updated 10/24/2006 1:09:55 PM ET 2006-10-24T17:09:55

To the north of this river town, Ohio Gov. Bob Taft has pleaded no contest to ethics violations. To the south, Kentucky Gov. Ernie Fletcher has acknowledged that people working for him may have wrongly rewarded political supporters with jobs.

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Two states, two damaged administrations, and two Republican governors.

Voters along the Kentucky side of the Ohio River have been buffeted by Republican political scandals locally as well as nationally to the point that some in the 4th Congressional District are ready for a change.

Democratic windfall
"I'd be voting for Clem Kadiddlehopper if he were the Democratic candidate," said Randall Buys, a northern Kentucky accountant who is also dissatisfied with President Bush's handling of the Iraq war.

That attitude spells nothing but trouble for Republican Rep. Geoff Davis as he faces a strong challenge from a former congressman, Democrat Ken Lucas.

"You've got two of the most unpopular governors in America in that Cincinnati media market," said Mark Nickolas, a Democratic political strategist. "It's like it's coming at them in stereo. Ohio Republican corruption and Kentucky Republican corruption. That's devastating."

The 4th District seat is among those the GOP is in danger of losing in the Nov. 7 elections. The Democratic Party must pick up 15 seats to take control of the House. 2006 key races

Meandering from the West Virginia border to the east to the Louisville suburbs to the west, the district includes the northern Kentucky metro area plus scores of small farming communities and Ohio River towns in outlying counties. Political ideologies range from largely Republican in the shadows of Cincinnati to Democratic in its industrial northeastern corner.

The issues
Davis, who is completing his first term, and Lucas, who spent three terms in the House before honoring a term-limits pledge, are conservatives who differ little on hot-button issues.

Both oppose abortion and same-sex marriage. Both support gun rights. Both promise to bring economic development and jobs to the 4th District, critical issues in towns like Ashland that have lost high-paying industrial jobs over the past decade. And both support closing the U.S.-Mexico border to illegal immigrants.

Still, that leaves plenty of room for finger-pointing over who isn't right for the 4th District.

Lucas calls Davis a "party hack" for Republican leaders in Washington. Davis responds: "I'm a conservative, former small-business owner who represents a conservative Republican district. It would be expected that the majority of my votes would be conservative."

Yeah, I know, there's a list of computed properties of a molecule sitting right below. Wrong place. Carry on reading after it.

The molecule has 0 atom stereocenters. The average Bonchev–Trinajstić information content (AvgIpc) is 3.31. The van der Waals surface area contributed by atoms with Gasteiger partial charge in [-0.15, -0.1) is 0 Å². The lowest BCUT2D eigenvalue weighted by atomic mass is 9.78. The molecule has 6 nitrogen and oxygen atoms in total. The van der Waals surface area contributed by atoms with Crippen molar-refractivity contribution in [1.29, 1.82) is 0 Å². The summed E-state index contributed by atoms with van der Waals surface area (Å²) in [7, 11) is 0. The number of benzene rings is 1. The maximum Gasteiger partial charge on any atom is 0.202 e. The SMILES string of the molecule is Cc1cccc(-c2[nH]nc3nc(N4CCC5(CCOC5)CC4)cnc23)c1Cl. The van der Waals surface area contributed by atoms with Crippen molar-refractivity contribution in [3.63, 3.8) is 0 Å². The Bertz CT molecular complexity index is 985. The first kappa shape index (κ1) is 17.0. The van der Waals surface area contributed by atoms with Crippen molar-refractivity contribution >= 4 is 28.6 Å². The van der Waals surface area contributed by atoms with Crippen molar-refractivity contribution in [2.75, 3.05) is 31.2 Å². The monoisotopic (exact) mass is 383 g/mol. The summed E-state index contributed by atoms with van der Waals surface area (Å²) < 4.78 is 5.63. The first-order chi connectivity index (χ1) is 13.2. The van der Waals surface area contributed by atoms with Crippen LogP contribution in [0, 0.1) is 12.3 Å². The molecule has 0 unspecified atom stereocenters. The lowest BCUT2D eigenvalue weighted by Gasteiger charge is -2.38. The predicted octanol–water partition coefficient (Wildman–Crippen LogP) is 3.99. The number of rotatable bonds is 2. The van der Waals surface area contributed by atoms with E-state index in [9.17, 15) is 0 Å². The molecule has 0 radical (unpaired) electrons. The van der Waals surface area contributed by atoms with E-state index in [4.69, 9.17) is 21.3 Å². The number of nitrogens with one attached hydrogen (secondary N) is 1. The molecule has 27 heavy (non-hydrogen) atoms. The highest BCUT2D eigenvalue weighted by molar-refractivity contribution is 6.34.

Davis contends Lucas has a history of waffling on issues. "I've never waffled on any major issue," Lucas counters. "I voted with Democrats on some issues, with Republicans on some issues. That's not waffling. That's being independent."

The Davis campaign argues that Lucas was a "do-nothing" congressman. The Davis campaign has even taken a shot at Lucas' vacation to Africa, referring to him as "Safari Ken."

Lucas has made political hay by claiming Davis received campaign funds from Randy "Duke" Cunningham, the former California Republican congressman sentenced to prison for taking bribes from defense contractors.

Campaign battles
With the race extremely close, both campaigns have already aired harsh campaign ads.

"Given how high the stakes are, it's a lot less nasty than I would have expected," said Michael Baranowski, a political scientist at Northern Kentucky University. "My guess would be that as we come closer to the election, that's going to change."

Political heavyweights from both parties have raised money for their candidates. President Bush and first lady Laura Bush have attended fundraisers for Davis, and Democratic Sens. Barack Obama of Illinois and Joe Biden of Delaware, both considered presidential possibilities, campaigned for Lucas.

The June 30 campaign finance report showed Lucas had $330,000 on hand, but Davis reported having $1.56 million. The Democratic Congressional Campaign Committee has said it will spend $2.7 million on political ads for the race. While the Republican National Committee hasn't committed to a spending level, it is paying for television ads to support Davis.

The negative ads, however, are turning off David Kroth, a Republican who hasn't yet decided for whom he will vote.

"I wish somebody would just come up and say what their plans are, what they'd like to see in the future, and what they'd like to accomplish, and be factual, instead of all this," Kroth said.

Copyright 2006 The Associated Press. All rights reserved. This material may not be published, broadcast, rewritten or redistributed.


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